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Engineering Economics

CSE/EE-301
Introduction
General Overview
 Back Ground.
 Intro & Importance.
 Students attitude.
 Attendance policy
 Tests policy
 Sessional marks policy.
Course Outline
Textbook: Engineering Economy
Sixtth Edition
By Leland Blank
Anthony Tarquin
Reference Book:
Engg Economy by E. Paul DeGarmo
Chapters (tentative)
 Foundation of Engineering Economy
 Factors: How Time and Interest Affect Money
 Present Worth Analysis
 Annual Worth Analysis
 Rate of Return Analysis: Single Alternative
 Rate of Return Analysis: Multiple Alternatives
 Breakeven Analysis
 Effect of Inflation
 Depreciation Methods
 After-Tax Economic Analysis
Engineering
It is a profession in which a
knowledge of the mathematical
and natural sciences gained by
study, experience, and practice is
applied with judgment to develop
ways to utilize, economically, the
materials and forces of nature for
the benefit of mankind
Engineering Economy Definition
 Engineering economy involves formulating, estimating
and evaluating the economic outcomes when
alternatives to accomplish a defined purpose are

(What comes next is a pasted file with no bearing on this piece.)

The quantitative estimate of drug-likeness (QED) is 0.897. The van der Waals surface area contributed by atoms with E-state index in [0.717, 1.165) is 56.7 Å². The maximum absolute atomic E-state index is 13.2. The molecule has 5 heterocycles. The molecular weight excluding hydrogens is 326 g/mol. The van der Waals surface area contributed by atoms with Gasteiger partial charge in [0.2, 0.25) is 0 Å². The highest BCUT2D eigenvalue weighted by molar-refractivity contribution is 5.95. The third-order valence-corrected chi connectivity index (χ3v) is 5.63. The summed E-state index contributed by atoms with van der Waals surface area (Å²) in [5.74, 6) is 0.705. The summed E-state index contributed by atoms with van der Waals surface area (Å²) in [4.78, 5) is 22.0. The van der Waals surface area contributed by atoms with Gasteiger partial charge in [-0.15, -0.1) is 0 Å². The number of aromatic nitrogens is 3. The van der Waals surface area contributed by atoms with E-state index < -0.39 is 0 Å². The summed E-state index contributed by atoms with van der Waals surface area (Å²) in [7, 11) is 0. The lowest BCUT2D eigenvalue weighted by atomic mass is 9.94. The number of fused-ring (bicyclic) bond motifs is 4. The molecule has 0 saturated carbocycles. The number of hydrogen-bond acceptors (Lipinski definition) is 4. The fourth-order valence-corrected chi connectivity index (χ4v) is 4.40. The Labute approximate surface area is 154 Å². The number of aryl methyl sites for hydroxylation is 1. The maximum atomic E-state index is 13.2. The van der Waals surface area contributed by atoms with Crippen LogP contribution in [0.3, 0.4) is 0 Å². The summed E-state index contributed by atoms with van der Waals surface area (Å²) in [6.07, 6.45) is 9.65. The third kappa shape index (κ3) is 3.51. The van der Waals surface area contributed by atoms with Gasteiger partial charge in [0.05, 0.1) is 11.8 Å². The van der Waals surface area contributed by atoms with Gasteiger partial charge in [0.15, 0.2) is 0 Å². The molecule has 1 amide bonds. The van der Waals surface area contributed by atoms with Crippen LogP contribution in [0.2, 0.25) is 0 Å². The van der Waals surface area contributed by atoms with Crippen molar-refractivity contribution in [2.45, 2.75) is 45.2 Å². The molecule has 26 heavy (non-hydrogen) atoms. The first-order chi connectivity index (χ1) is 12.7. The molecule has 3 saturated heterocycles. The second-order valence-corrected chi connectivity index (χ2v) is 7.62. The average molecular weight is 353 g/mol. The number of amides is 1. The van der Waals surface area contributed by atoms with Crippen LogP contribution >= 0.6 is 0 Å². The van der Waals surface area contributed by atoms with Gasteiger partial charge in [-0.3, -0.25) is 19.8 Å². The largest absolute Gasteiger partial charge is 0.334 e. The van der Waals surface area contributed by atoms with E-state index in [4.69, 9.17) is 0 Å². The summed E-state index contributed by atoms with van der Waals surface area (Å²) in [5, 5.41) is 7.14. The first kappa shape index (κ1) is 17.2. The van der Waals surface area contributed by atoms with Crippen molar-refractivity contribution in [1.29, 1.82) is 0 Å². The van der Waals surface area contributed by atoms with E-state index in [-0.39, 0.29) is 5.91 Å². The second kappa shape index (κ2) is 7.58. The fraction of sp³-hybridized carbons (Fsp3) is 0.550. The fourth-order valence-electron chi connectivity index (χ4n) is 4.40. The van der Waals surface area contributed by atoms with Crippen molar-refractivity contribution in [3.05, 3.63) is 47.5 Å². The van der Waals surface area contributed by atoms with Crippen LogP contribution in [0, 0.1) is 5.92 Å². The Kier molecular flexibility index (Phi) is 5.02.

available.
 Engineering economy is a collection of mathematical
techniques that simplify economic comparison.
 A discipline that involves the systematic evaluation of
the cost and benefit of proposed technical projects.
Importance
 For Engineering Activities

 For Public Sector Projects and


Government Agencies

 For Individuals
Principles of Engineering Economy
 Develop the Alternatives
 Focus on the Differences
 Use a consistent viewpoint
 Use a common unit of measurement
 Consider all relevant criteria
 Make uncertainty explicit
 Revisit your decisions
Role of Engineering Economy in
Decision Making
 Techniques and Models of engineering economy
assists people in making decisions
 The time frame of engineering economy is primarily
the future
 Estimates involves the three essential element
 Cash Flows
 Time of occurrence
 Interest rates
 The actual value may differ from the estimated
value
Role of Engineering Economy
(Contd…)
 Sensitivity Analysis is performed during the
engineering economic study.
Sensitivity analysis is concerned with the
determination of the changes in decisions
on the basis of varying estimates.

 Engineering economy can be used to equally well


analyze outcomes of the past.
 Observed data are evaluated to determine if the
outcomes have met or not met a specified criterion,
such as the rate of return requirement.
Alternative Description
 Initially there are many alternatives, but only a few will
be feasible and actually evaluated.
 Alternatives are stand-alone options that involve a
word description and best estimates of parameters,
such as first cost, useful life, estimated annual
incomes and expenses, salvage value, an interest
rate, and possibly inflation and income tax effects.
 Estimates of annual expenses are usually lumped
together and called annual operating costs (AOC) or
maintenance and operation (M&O) costs.
Alternative Selection
 On the basis of Measure of Worth
 Considering non-economic Factors